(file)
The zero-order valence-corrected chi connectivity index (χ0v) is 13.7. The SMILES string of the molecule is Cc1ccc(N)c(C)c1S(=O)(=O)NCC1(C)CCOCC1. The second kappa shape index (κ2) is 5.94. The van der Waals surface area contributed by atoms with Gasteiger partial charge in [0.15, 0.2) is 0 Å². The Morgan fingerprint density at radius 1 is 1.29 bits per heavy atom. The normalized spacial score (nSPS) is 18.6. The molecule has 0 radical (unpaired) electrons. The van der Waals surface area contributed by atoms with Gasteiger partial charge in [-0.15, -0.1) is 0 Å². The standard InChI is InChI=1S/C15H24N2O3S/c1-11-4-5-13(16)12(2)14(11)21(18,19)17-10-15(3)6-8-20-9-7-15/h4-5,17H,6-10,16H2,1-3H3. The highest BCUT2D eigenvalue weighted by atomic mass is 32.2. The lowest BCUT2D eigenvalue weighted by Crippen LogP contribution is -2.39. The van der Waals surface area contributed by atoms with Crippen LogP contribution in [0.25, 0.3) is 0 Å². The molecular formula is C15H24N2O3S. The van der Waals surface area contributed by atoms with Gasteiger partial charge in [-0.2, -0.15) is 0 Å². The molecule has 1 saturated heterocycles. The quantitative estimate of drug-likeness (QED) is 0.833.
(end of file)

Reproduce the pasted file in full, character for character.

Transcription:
The zero-order valence-corrected chi connectivity index (χ0v) is 13.7. The SMILES string of the molecule is Cc1ccc(N)c(C)c1S(=O)(=O)NCC1(C)CCOCC1. The second kappa shape index (κ2) is 5.94. The van der Waals surface area contributed by atoms with Gasteiger partial charge in [0.15, 0.2) is 0 Å². The Morgan fingerprint density at radius 1 is 1.29 bits per heavy atom. The normalized spacial score (nSPS) is 18.6. The molecule has 0 radical (unpaired) electrons. The van der Waals surface area contributed by atoms with Gasteiger partial charge in [-0.15, -0.1) is 0 Å². The standard InChI is InChI=1S/C15H24N2O3S/c1-11-4-5-13(16)12(2)14(11)21(18,19)17-10-15(3)6-8-20-9-7-15/h4-5,17H,6-10,16H2,1-3H3. The highest BCUT2D eigenvalue weighted by atomic mass is 32.2. The lowest BCUT2D eigenvalue weighted by Crippen LogP contribution is -2.39. The van der Waals surface area contributed by atoms with Crippen LogP contribution in [0.25, 0.3) is 0 Å². The molecular formula is C15H24N2O3S. The van der Waals surface area contributed by atoms with Gasteiger partial charge in [-0.2, -0.15) is 0 Å². The molecule has 1 saturated heterocycles. The quantitative estimate of drug-likeness (QED) is 0.833.